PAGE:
FAST AND FURTHER
BY CHRISTINA NIELSEN
I am a 24 years-old professional race driver presently racing in The WeatherTech Sports Car Championship with Ferrari team, Scuderia Corsa. I’m currently second in the championship and my co-drivers, Alessandro Balzan and Jeff Segal and I just won the “12 hours of Sebring”, one of the biggest GT races in the world this year. I am thereby the first woman in history to win the 12 Hours of Sebring in our class. I am also racing in the European Le Mans Series and will be at the big 24 Hour race in France, Le Mans. I am also the only female driver in my class competing full season in The WeatherTech Sports Car Championship.
For the last 9 years, I have been fighting against the odds to prove myself that being a woman should never stop anyone from achieving their goals. It has cost me blood, sweat and tears but it has all been worth it.
My journey began with a small go-kart track in Denmark. I was 13 and my father was already a racer. A friend and I went to a rental go-kart center. I came home and asked my dad if we could go racing, he has been my biggest supporter since then.
I raced go-karts for 4 years before I moved to cars, formula Ford and Porsches, Aston Martin and my current car: the newest edition of the Ferrari Family, the Ferrari 488 GT3.
As I entered the world of long distance racing where you share a car with others, I discovered what it truly means to be part of a team and to share everything with a co-driver. To be surrounded by people who believe in you and to cross the path of many talented professionals such as my mentor, Allan Simonsen. A talented pilot and an inspirational man and I was blessed to have had the opportunity to race with him. Unfortunately he left us all too soon when he had a fatal accident at Le Mans during the season. It is individuals like him who made me who I am today.
To prepare me as much as he can to my life as a pro-driver, my father encouraged me to participate in championships all over the world. As a female, I soon realized it would take time to win people’s respect. Thus, continuously racing in new environments was another limit to overcome each time I entered a new contest. The Middle East was particularly challenging and I will never forget the day I wasn’t allowed to race at a championship round in Saudi-Arabia because females are just not allowed to drive cars there.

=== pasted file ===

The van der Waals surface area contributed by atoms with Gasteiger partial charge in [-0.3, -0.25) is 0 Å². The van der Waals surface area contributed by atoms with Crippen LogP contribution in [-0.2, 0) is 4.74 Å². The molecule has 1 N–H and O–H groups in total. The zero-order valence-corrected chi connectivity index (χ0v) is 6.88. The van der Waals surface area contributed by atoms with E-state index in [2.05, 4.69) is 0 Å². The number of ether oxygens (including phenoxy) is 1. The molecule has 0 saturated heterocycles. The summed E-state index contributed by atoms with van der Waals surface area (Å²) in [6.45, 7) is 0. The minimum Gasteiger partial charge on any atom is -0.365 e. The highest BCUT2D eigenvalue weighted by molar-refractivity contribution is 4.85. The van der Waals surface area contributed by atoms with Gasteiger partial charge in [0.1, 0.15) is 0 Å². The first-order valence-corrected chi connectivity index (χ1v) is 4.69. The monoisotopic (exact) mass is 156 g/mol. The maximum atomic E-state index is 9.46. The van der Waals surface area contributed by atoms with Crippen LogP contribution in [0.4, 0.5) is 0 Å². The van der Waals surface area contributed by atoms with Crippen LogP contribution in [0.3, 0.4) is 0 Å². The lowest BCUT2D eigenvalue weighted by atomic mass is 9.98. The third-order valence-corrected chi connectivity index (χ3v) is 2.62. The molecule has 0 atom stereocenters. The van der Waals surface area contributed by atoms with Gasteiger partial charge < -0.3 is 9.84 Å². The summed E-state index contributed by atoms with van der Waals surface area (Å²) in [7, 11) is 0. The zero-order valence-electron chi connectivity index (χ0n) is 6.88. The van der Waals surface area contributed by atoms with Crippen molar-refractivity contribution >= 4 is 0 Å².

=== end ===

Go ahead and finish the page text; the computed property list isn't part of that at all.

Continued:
It was upsetting that I couldn’t do what I love, which is to drive and compete, but more importantly, I was disappointed that I wasn’t able to show the female audience there that we can compete equally with men, we can compete with them and we can also beat them.
I raced the Aston Martin Vantage GT3 car during the Pirelli World Challenge Series. I finished first in the GTA class.
From the start I have decided that I’m not a female who’s a race driver, I’m a race driver who’s a female. By that I do not mean that I am not proud to be competing on a professional level as a female, but it means that first of all am proud to be on this level as a driver. I have experienced being pushed down and had to fight ten times harder. I have been doing this since I was 14 years old. It gets tough from time to time but the fight never wears me out. I look at it as the fuel to my fire.
Yet, staying strong, with the amount of pressure we athletes are subjected to can be overwhelming. I confront my doubts and insecurities. Of course I do. To make it in a tough environment you have to be able fight your personal battles as well as stand your ground. However as a racer, I am lucky to have two families supporting me. One back home only a phone call away that provides relentless support and comfort. The other one came with racing. To achieve a good result, everyone in a team needs to perform. We win together and we lose together along with our loyal fans.
My dad always says “Sometimes you cannot give back as much as you have received, but on other occasions you will be the one to give back.” So many people have made this dream happen that I now race to give back.